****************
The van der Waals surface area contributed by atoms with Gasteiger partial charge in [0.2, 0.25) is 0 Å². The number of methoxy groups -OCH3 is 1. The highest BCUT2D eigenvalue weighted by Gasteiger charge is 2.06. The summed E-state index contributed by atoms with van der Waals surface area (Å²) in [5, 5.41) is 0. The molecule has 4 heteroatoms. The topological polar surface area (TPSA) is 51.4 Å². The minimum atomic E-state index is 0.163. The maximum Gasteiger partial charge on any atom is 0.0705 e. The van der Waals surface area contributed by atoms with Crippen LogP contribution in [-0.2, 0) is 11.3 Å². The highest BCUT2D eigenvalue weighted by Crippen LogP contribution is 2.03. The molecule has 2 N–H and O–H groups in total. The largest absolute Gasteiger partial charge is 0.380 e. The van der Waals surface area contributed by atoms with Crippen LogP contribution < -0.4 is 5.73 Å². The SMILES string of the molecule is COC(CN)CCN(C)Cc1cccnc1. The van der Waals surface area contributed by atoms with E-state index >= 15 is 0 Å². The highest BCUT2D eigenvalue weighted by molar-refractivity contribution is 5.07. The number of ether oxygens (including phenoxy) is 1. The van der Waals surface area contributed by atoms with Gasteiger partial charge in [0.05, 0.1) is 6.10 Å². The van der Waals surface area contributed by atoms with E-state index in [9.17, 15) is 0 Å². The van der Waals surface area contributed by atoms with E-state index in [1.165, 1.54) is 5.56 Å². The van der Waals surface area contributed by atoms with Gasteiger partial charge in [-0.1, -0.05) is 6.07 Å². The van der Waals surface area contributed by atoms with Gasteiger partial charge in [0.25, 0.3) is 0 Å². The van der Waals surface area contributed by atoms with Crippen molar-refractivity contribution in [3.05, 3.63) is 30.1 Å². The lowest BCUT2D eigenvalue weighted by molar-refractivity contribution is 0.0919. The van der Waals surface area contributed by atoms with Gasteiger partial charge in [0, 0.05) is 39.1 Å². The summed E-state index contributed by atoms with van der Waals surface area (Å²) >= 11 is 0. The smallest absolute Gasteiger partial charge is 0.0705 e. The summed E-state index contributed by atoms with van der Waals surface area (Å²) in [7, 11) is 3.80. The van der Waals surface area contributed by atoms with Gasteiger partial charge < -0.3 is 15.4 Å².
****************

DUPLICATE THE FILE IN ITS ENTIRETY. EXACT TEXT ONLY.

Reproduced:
The van der Waals surface area contributed by atoms with Gasteiger partial charge in [0.2, 0.25) is 0 Å². The number of methoxy groups -OCH3 is 1. The highest BCUT2D eigenvalue weighted by Gasteiger charge is 2.06. The summed E-state index contributed by atoms with van der Waals surface area (Å²) in [5, 5.41) is 0. The molecule has 4 heteroatoms. The topological polar surface area (TPSA) is 51.4 Å². The minimum atomic E-state index is 0.163. The maximum Gasteiger partial charge on any atom is 0.0705 e. The van der Waals surface area contributed by atoms with Crippen LogP contribution in [-0.2, 0) is 11.3 Å². The highest BCUT2D eigenvalue weighted by Crippen LogP contribution is 2.03. The molecule has 2 N–H and O–H groups in total. The largest absolute Gasteiger partial charge is 0.380 e. The van der Waals surface area contributed by atoms with Crippen LogP contribution < -0.4 is 5.73 Å². The SMILES string of the molecule is COC(CN)CCN(C)Cc1cccnc1. The van der Waals surface area contributed by atoms with E-state index >= 15 is 0 Å². The highest BCUT2D eigenvalue weighted by molar-refractivity contribution is 5.07. The number of ether oxygens (including phenoxy) is 1. The van der Waals surface area contributed by atoms with Gasteiger partial charge in [0.05, 0.1) is 6.10 Å². The van der Waals surface area contributed by atoms with E-state index in [9.17, 15) is 0 Å². The van der Waals surface area contributed by atoms with E-state index in [1.165, 1.54) is 5.56 Å². The van der Waals surface area contributed by atoms with Gasteiger partial charge in [-0.1, -0.05) is 6.07 Å². The van der Waals surface area contributed by atoms with Gasteiger partial charge in [0.25, 0.3) is 0 Å². The van der Waals surface area contributed by atoms with Crippen molar-refractivity contribution in [3.05, 3.63) is 30.1 Å². The lowest BCUT2D eigenvalue weighted by molar-refractivity contribution is 0.0919. The van der Waals surface area contributed by atoms with Gasteiger partial charge in [0, 0.05) is 39.1 Å². The summed E-state index contributed by atoms with van der Waals surface area (Å²) >= 11 is 0. The smallest absolute Gasteiger partial charge is 0.0705 e. The summed E-state index contributed by atoms with van der Waals surface area (Å²) in [7, 11) is 3.80. The van der Waals surface area contributed by atoms with Gasteiger partial charge < -0.3 is 15.4 Å².